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Report No. 63

2A.7. Rate of interest.-

Leaving out of consideration the case of pledge, we find that ordinarily the rate of interest was fixed by law. The rate varied according to the amount of risk incurred by the creditor1; thus, an unsecured debt carried a higher rate of interest than a secured debt; moreover, the rate of interest also varied according to the caste of the debtor; one belonging to a higher caste being liable to pay at a lower rate than one belonging to a lower caste. Incidentally, we may add that this was due to the values based on the hierarchy which was then a part of the social structure.

Then, again, when the lending of the debt involved an exceptional risk-as for instance, where the debtor intended to undertake a journey through a forest, or a sea-voyage after taking the loan, the creditor was considered entitled to claim interest at a higher rate than was ordinarily allowed, in consideration of his incurring the risk of losing even the principal itself. The maximum rates are variously expressed by the various writers, and it is not necessary to go into details.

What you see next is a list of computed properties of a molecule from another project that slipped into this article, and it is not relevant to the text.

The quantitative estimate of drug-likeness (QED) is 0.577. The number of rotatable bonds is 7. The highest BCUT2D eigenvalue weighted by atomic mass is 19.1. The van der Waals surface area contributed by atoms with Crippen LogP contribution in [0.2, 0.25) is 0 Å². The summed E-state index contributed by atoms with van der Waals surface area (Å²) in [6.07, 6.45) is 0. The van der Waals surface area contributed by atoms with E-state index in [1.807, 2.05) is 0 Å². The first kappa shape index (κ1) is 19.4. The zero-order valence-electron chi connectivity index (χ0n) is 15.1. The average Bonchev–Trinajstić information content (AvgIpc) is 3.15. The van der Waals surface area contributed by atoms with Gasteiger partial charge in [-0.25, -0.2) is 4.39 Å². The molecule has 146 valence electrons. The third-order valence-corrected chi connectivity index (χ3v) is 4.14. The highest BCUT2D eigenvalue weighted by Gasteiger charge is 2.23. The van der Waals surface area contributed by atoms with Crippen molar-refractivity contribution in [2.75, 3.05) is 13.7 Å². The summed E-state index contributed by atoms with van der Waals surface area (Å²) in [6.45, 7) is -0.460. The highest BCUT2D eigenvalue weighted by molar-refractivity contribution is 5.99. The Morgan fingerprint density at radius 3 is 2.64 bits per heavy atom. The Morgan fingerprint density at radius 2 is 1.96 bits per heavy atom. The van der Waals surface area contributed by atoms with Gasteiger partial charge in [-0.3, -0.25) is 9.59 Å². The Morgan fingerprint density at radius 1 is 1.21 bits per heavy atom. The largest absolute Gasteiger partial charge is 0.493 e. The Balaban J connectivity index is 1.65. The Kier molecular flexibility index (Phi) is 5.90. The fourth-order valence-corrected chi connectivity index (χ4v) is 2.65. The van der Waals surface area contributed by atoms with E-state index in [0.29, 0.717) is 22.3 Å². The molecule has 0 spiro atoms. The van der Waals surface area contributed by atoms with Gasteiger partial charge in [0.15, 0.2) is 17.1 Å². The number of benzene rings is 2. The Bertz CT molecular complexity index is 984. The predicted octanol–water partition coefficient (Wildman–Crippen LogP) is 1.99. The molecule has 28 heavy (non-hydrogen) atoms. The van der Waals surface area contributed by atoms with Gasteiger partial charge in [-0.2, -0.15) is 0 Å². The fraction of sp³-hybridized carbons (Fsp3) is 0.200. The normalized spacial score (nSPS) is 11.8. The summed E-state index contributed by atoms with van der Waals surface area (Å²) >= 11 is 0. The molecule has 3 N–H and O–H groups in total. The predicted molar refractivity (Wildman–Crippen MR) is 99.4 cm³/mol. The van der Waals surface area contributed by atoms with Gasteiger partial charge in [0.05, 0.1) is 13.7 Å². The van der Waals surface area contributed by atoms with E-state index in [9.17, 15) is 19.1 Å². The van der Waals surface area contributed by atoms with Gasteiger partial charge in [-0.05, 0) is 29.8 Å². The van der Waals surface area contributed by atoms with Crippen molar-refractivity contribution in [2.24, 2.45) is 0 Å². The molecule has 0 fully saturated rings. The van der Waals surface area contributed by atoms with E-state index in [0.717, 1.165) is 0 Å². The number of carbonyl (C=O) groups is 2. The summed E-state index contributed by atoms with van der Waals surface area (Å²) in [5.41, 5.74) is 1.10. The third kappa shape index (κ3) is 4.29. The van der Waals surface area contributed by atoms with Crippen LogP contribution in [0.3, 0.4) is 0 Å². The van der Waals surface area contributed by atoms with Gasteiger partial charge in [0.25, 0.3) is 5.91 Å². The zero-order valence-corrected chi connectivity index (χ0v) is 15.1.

1. P.N. Sen Hindu Jurisprudence, (1918), p. 307.

Interest Act, 1839 Back

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